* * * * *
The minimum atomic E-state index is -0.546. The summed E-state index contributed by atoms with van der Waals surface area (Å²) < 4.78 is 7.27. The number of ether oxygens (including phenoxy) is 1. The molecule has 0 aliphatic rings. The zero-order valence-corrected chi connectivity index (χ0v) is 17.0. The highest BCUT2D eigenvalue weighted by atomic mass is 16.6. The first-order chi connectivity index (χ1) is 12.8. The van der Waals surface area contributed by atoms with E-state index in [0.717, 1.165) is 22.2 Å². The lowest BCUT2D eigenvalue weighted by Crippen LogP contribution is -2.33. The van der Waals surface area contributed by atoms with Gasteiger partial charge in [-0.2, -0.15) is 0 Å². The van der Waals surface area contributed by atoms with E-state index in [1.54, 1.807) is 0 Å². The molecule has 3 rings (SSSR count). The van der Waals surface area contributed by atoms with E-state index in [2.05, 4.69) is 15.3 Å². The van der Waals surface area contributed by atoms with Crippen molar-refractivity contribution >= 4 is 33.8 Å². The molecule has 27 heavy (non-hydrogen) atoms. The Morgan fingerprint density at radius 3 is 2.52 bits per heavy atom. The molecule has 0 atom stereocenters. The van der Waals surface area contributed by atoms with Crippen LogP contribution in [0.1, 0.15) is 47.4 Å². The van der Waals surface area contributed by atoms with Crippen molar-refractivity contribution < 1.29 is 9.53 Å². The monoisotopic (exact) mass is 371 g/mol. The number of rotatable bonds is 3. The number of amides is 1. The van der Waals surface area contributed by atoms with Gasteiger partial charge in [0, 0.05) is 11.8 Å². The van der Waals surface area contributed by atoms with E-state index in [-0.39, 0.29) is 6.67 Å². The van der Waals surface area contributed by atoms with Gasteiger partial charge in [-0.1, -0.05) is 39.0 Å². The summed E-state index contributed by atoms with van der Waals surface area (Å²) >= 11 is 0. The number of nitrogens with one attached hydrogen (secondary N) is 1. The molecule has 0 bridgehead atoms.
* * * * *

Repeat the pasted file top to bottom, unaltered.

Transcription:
The minimum atomic E-state index is -0.546. The summed E-state index contributed by atoms with van der Waals surface area (Å²) < 4.78 is 7.27. The number of ether oxygens (including phenoxy) is 1. The molecule has 0 aliphatic rings. The zero-order valence-corrected chi connectivity index (χ0v) is 17.0. The highest BCUT2D eigenvalue weighted by atomic mass is 16.6. The first-order chi connectivity index (χ1) is 12.8. The van der Waals surface area contributed by atoms with E-state index in [0.717, 1.165) is 22.2 Å². The lowest BCUT2D eigenvalue weighted by Crippen LogP contribution is -2.33. The van der Waals surface area contributed by atoms with Gasteiger partial charge in [-0.2, -0.15) is 0 Å². The van der Waals surface area contributed by atoms with E-state index in [1.54, 1.807) is 0 Å². The molecule has 3 rings (SSSR count). The van der Waals surface area contributed by atoms with E-state index in [2.05, 4.69) is 15.3 Å². The van der Waals surface area contributed by atoms with Crippen molar-refractivity contribution >= 4 is 33.8 Å². The molecule has 27 heavy (non-hydrogen) atoms. The Morgan fingerprint density at radius 3 is 2.52 bits per heavy atom. The molecule has 0 atom stereocenters. The van der Waals surface area contributed by atoms with Crippen LogP contribution in [0.1, 0.15) is 47.4 Å². The van der Waals surface area contributed by atoms with Crippen molar-refractivity contribution < 1.29 is 9.53 Å². The monoisotopic (exact) mass is 371 g/mol. The number of rotatable bonds is 3. The number of amides is 1. The van der Waals surface area contributed by atoms with Gasteiger partial charge in [0, 0.05) is 11.8 Å². The van der Waals surface area contributed by atoms with E-state index in [-0.39, 0.29) is 6.67 Å². The van der Waals surface area contributed by atoms with Gasteiger partial charge in [-0.1, -0.05) is 39.0 Å². The summed E-state index contributed by atoms with van der Waals surface area (Å²) >= 11 is 0. The number of nitrogens with one attached hydrogen (secondary N) is 1. The molecule has 0 bridgehead atoms.